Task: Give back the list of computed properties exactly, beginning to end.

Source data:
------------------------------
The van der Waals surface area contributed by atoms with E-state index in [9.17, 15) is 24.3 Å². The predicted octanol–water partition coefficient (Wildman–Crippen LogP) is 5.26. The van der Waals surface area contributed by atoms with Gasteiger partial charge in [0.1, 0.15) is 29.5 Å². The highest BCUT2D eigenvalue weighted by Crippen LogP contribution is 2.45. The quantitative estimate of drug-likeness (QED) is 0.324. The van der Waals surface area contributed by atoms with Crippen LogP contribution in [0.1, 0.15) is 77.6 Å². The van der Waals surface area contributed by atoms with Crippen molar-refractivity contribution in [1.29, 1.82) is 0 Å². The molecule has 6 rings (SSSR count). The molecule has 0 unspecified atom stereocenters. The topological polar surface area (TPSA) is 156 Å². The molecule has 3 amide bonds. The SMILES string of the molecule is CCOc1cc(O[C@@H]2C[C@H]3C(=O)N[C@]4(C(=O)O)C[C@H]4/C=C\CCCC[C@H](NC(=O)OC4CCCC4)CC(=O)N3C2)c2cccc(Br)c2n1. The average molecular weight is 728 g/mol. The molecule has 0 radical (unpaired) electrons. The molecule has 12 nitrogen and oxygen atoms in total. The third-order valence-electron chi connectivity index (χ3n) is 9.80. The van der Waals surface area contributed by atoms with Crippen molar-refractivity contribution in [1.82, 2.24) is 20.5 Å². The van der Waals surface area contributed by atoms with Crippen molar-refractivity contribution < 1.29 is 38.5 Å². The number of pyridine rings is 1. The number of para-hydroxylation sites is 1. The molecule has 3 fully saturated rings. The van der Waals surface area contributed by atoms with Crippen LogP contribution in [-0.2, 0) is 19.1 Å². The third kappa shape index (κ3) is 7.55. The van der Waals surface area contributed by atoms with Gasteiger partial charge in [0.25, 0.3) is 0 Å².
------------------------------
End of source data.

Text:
The van der Waals surface area contributed by atoms with E-state index in [9.17, 15) is 24.3 Å². The predicted octanol–water partition coefficient (Wildman–Crippen LogP) is 5.26. The van der Waals surface area contributed by atoms with Gasteiger partial charge in [0.1, 0.15) is 29.5 Å². The highest BCUT2D eigenvalue weighted by Crippen LogP contribution is 2.45. The quantitative estimate of drug-likeness (QED) is 0.324. The van der Waals surface area contributed by atoms with Crippen LogP contribution in [0.1, 0.15) is 77.6 Å². The van der Waals surface area contributed by atoms with Crippen molar-refractivity contribution in [1.29, 1.82) is 0 Å². The molecule has 6 rings (SSSR count). The molecule has 0 unspecified atom stereocenters. The topological polar surface area (TPSA) is 156 Å². The molecule has 3 amide bonds. The SMILES string of the molecule is CCOc1cc(O[C@@H]2C[C@H]3C(=O)N[C@]4(C(=O)O)C[C@H]4/C=C\CCCC[C@H](NC(=O)OC4CCCC4)CC(=O)N3C2)c2cccc(Br)c2n1. The average molecular weight is 728 g/mol. The molecule has 0 radical (unpaired) electrons. The molecule has 12 nitrogen and oxygen atoms in total. The third-order valence-electron chi connectivity index (χ3n) is 9.80. The van der Waals surface area contributed by atoms with Crippen molar-refractivity contribution in [1.82, 2.24) is 20.5 Å². The van der Waals surface area contributed by atoms with Crippen molar-refractivity contribution < 1.29 is 38.5 Å². The number of pyridine rings is 1. The number of para-hydroxylation sites is 1. The molecule has 3 fully saturated rings. The van der Waals surface area contributed by atoms with Crippen LogP contribution in [-0.2, 0) is 19.1 Å². The third kappa shape index (κ3) is 7.55. The van der Waals surface area contributed by atoms with Gasteiger partial charge in [0.25, 0.3) is 0 Å².